Now there's an attention-grabbing headline, eh? Although the answer to the riddle - pickup trucks and SUVs - might be somehow deflating, the numbers involved deserve a going over. According to TrueCar's figures (click on the table to enlarge), six of the year's ten best-selling vehicles in the US that sell for a transaction price above $50,000 are body-on-frame, and the Mercedes-Benz E-Class is the only foreigner to crack the top five.

Every enthusiast knows that pickup trucks are 'Murica's most popular vehicle by a colossal margin, and there have been plenty of reports about the popularity of luxuriously appointed trucks and SUVs, but compare these figures from TrueCar: 70 percent of Chevrolet Tahoe sales have a transaction price above $50K, and The Bowtie is expected to make $3.9 billion in revenue on 66,945 predicted high-dollar sales; 95.1 percent of E-Class sales break $50K, so the German company will make $4.0 billion on 67,006 predicted sales in that pricing sphere. It's about the only time you'll see the Tahoe ranked right next to Mercedes' bread-and-butter sedan. Ram is ahead of those two with $4.2B coming from $50K-plus sales. The Ford F-Series does almost as much revenue as the next three combined, with an expected $10.8 billion coming from sales of trucks over $50K - more than a quarter of the model's total sales, when a base F-150 can be had for about $26,000.

Yes, the Germans make a lot more money on fewer sales, but considering the comparison, the bottom line isn't too troubled by such facts. Weighing like-for-like, the full-size Ford walks it in every category; elsewhere, the Chevrolet Silverado outsells the Ram, but the Ram outsells the Chevy by 6.7 percent above $50K. And for all the flak GMC takes over swapping out grilles, the Sierra also outsells the Chevy in the well-appointed segment, 16.1 percent of sales versus 11 percent – the Professional Grade brand is a huge profit center for The General. You'll find more info in the TrueCar press release below.
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TrueCar finds pickup trucks far outsell premium brands among top 10 vehicles over $50,000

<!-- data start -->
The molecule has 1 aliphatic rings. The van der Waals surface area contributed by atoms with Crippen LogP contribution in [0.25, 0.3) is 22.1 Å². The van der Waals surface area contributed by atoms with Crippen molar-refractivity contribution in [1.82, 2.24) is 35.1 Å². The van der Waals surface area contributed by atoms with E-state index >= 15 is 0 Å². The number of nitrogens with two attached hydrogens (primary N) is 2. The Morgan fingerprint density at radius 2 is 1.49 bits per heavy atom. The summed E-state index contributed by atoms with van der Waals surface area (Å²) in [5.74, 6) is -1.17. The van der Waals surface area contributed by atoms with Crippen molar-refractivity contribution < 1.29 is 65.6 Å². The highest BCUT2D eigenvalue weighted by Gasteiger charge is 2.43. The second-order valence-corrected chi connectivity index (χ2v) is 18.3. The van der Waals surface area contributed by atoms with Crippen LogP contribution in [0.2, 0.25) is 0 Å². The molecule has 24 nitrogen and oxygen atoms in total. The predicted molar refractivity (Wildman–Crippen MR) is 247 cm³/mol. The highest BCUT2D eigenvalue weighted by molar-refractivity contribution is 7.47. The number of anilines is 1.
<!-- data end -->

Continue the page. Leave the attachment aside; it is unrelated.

Ford F-Series pickup sales over $50,000 surpass combined BMW 3, 5, 7 Series luxury car sales


SANTA MONICA, Calif. (December 10, 2014) - TrueCar, Inc., the negotiation-free car buying and selling platform, finds mainstream pickup trucks and sport-utility vehicles dominate U.S. vehicle sales with transaction prices exceeding $50,000, accounting for six of the 10 best sellers in that portion of the market.

Ford Motor Co.'s F-Series pickup trucks lead the industry in sales of vehicles with transaction prices over $50,000 by a wide margin, with projected volume of 189,776 units this year, based on TrueCar forecasts. That will likely surpass total U.S. volume of luxury car benchmarks including BMW's combined 3, 5 and 7 Series sales or total deliveries for the Audi brand this year.

"Conventional wisdom says German premium brands would dominate the list of top-selling vehicles over $50,000," said John Krafcik, president of TrueCar. "The reality is that this price segment of the market is dominated by American pickups and SUVs sold through non-premium brand dealers."

Continued improvements in the U.S. economy, including recovering housing and construction starts and relatively inexpensive fuel, have buoyed demand for trucks and luxury vehicles this year. TrueCar projects total sales of high-priced models to far exceed 1 million units this year.

Some 8.1 percent of total industry volume this year will be cars and trucks transacting for more than $50,000, up from 6.6 percent of total sales in 2013, based on TrueCar data. By comparison, through November the average transaction price for all new vehicles is $31,831 this year with overall auto sales growing 5.4 percent.

Ford's revenue from F-Series transacting at prices over $50,000 will be approximately $10.8 billion, representing about a third of total revenue for the pickup line, which TrueCar estimates at $32.2 billion. F-Series is the best-selling and highest-revenue model line in the U.S. auto industry.

Fiat Chrysler's Ram pickups rank second in the over-$50,000 price segment with estimated sales of 76,266 this year. Mercedes-Benz's E-Class sedan-a luxury benchmark-is third in the over-$50,000 group with estimated sales of 67,006.

"It wasn't so long ago that $30,000 was considered an important pricing threshold and the province of premium brands only," Krafcik said. "A better economy, cheaper gasoline and improving vehicle quality have changed that. Now, with over a million new vehicle sales transacting over $50,000, it's fair to say '50 is the new 30.'"

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